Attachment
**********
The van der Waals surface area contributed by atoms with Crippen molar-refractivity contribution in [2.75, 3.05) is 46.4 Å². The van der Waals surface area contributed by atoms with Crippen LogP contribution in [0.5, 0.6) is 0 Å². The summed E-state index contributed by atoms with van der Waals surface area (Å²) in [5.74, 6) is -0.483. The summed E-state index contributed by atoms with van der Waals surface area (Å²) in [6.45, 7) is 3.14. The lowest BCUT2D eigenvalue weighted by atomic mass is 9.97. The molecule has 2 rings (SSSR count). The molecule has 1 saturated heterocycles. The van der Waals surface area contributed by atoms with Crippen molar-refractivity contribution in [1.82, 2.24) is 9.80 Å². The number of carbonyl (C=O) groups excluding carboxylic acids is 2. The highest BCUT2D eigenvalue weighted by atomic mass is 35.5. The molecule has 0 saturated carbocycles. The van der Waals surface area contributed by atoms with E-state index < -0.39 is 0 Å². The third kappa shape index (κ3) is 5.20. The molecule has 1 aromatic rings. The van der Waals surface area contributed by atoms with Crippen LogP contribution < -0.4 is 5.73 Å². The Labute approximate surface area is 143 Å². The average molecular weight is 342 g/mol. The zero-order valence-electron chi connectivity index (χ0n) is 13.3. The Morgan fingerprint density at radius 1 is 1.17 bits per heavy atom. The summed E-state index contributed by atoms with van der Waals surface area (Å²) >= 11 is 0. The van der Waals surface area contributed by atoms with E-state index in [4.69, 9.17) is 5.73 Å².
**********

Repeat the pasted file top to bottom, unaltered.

The van der Waals surface area contributed by atoms with Crippen molar-refractivity contribution in [2.75, 3.05) is 46.4 Å². The van der Waals surface area contributed by atoms with Crippen LogP contribution in [0.5, 0.6) is 0 Å². The summed E-state index contributed by atoms with van der Waals surface area (Å²) in [5.74, 6) is -0.483. The summed E-state index contributed by atoms with van der Waals surface area (Å²) in [6.45, 7) is 3.14. The lowest BCUT2D eigenvalue weighted by atomic mass is 9.97. The molecule has 2 rings (SSSR count). The molecule has 1 saturated heterocycles. The van der Waals surface area contributed by atoms with Crippen molar-refractivity contribution in [1.82, 2.24) is 9.80 Å². The number of carbonyl (C=O) groups excluding carboxylic acids is 2. The highest BCUT2D eigenvalue weighted by atomic mass is 35.5. The molecule has 0 saturated carbocycles. The van der Waals surface area contributed by atoms with E-state index < -0.39 is 0 Å². The third kappa shape index (κ3) is 5.20. The molecule has 1 aromatic rings. The van der Waals surface area contributed by atoms with Crippen LogP contribution < -0.4 is 5.73 Å². The Labute approximate surface area is 143 Å². The average molecular weight is 342 g/mol. The zero-order valence-electron chi connectivity index (χ0n) is 13.3. The Morgan fingerprint density at radius 1 is 1.17 bits per heavy atom. The summed E-state index contributed by atoms with van der Waals surface area (Å²) >= 11 is 0. The van der Waals surface area contributed by atoms with E-state index in [4.69, 9.17) is 5.73 Å².